Here's a look at futures prices on commodities that impact Southern Illinois and the rest of the Midwest.
Gold, silver explode on inflation prospects
A report that Federal Reserve officials are close to ending their reduction of U.S. bond holdings stimulated a run on gold and silver because of its inflationary implications. More political drama in Washington, including the Russia investigation and hopes for a solution to the shutdown caused metals traders to become further emboldened.
The U.S. dollar tumbled sharply on Friday, another related factor, feeding the hungry gold bugs. Gold for February delivery blasted up to $1,299.8 per ounce by midday Friday while silver streaked up to $15.70 per ounce. Copper prices also rose sharply to $2.72 per pound.
Stampede into stock index futures
Even though gold and the stock market have, historically, traveled in opposite direction, this week’s Fed Reserve story, progress on the shut-down talks, and reports of better corporate earnings fueled strong buying in the S & P and Dow stock index futures along with the metals.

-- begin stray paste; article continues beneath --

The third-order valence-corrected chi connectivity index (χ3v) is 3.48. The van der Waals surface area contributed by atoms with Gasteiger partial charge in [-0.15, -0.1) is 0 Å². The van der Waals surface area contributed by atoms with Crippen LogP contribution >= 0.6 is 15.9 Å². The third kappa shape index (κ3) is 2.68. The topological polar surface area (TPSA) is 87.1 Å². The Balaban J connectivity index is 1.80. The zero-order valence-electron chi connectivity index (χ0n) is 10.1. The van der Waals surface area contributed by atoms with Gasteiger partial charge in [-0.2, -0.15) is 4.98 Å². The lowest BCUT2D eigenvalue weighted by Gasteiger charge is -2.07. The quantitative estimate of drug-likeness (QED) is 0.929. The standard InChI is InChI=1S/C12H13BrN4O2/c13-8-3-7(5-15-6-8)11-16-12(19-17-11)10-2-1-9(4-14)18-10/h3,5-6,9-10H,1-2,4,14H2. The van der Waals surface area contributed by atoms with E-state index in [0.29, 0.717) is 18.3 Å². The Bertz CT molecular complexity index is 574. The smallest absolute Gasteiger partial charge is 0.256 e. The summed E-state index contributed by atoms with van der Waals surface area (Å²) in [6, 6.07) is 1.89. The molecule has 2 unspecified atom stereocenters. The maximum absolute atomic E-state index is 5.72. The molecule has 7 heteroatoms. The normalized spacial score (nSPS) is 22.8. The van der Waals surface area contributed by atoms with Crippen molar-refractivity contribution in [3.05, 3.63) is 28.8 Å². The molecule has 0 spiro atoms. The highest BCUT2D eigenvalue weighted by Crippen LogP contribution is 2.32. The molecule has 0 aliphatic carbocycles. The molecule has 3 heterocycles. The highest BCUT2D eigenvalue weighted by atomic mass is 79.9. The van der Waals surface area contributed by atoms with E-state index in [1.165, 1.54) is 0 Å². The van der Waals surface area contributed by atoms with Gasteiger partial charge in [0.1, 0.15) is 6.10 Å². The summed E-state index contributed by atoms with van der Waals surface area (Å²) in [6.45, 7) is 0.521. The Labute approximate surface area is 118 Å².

Both indexes spiked upward to the highest levels since mid-December. Treasury bond prices which move opposite of the stock market, slid sharply.
China talk helps soybeans climb
Reports that next week’s U.S. and China trade talks could be extended and result in a grain deal gave a kick to bean prices. The rumored deal might include annual imports of $30 billion of U.S. Ag products including soybeans, corn, wheat, ethanol, and pork. Chatter that Russia could restrict wheat exports helped that market rally at week’s end also.
Hot, dry weather in South Africa helped boost corn prices as corn plantings there may be down as much 40 percent in that country. Chinese government seeking better quality corn helped prices as well.
March beans traded at $9.21 midday Friday while corn brought $3.78 per bushel.